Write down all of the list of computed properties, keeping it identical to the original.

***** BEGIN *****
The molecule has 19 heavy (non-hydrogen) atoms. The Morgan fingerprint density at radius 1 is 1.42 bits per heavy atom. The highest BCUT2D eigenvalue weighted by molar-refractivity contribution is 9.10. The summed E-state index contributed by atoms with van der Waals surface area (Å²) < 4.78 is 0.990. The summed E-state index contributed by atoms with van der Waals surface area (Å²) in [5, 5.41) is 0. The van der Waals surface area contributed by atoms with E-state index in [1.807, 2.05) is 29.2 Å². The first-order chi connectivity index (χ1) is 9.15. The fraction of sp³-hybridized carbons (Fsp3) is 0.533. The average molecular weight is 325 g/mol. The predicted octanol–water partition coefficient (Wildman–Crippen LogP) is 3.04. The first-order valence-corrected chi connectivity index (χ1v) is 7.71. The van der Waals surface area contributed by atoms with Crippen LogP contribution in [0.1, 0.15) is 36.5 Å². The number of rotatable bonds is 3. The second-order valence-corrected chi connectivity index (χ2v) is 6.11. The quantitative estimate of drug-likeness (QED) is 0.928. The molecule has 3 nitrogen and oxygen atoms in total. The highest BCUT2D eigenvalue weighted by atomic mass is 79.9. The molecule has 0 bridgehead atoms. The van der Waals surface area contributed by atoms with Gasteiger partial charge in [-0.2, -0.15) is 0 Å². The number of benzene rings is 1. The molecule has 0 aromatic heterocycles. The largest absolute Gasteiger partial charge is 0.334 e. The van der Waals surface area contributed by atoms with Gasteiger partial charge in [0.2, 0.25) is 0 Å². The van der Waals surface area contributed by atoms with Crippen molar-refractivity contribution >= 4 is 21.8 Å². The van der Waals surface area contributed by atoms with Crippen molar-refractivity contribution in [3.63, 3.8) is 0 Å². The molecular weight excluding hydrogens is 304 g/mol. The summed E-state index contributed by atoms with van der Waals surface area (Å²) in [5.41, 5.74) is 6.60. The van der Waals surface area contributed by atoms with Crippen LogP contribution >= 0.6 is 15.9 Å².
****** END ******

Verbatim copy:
The molecule has 19 heavy (non-hydrogen) atoms. The Morgan fingerprint density at radius 1 is 1.42 bits per heavy atom. The highest BCUT2D eigenvalue weighted by molar-refractivity contribution is 9.10. The summed E-state index contributed by atoms with van der Waals surface area (Å²) < 4.78 is 0.990. The summed E-state index contributed by atoms with van der Waals surface area (Å²) in [5, 5.41) is 0. The van der Waals surface area contributed by atoms with E-state index in [1.807, 2.05) is 29.2 Å². The first-order chi connectivity index (χ1) is 9.15. The fraction of sp³-hybridized carbons (Fsp3) is 0.533. The average molecular weight is 325 g/mol. The predicted octanol–water partition coefficient (Wildman–Crippen LogP) is 3.04. The first-order valence-corrected chi connectivity index (χ1v) is 7.71. The van der Waals surface area contributed by atoms with Crippen LogP contribution in [0.1, 0.15) is 36.5 Å². The number of rotatable bonds is 3. The second-order valence-corrected chi connectivity index (χ2v) is 6.11. The quantitative estimate of drug-likeness (QED) is 0.928. The molecule has 3 nitrogen and oxygen atoms in total. The highest BCUT2D eigenvalue weighted by atomic mass is 79.9. The molecule has 0 bridgehead atoms. The van der Waals surface area contributed by atoms with Gasteiger partial charge in [-0.2, -0.15) is 0 Å². The number of benzene rings is 1. The molecule has 0 aromatic heterocycles. The largest absolute Gasteiger partial charge is 0.334 e. The van der Waals surface area contributed by atoms with Gasteiger partial charge in [0.2, 0.25) is 0 Å². The van der Waals surface area contributed by atoms with Crippen molar-refractivity contribution >= 4 is 21.8 Å². The van der Waals surface area contributed by atoms with Crippen molar-refractivity contribution in [3.63, 3.8) is 0 Å². The molecular weight excluding hydrogens is 304 g/mol. The summed E-state index contributed by atoms with van der Waals surface area (Å²) in [5.41, 5.74) is 6.60. The van der Waals surface area contributed by atoms with Crippen LogP contribution >= 0.6 is 15.9 Å².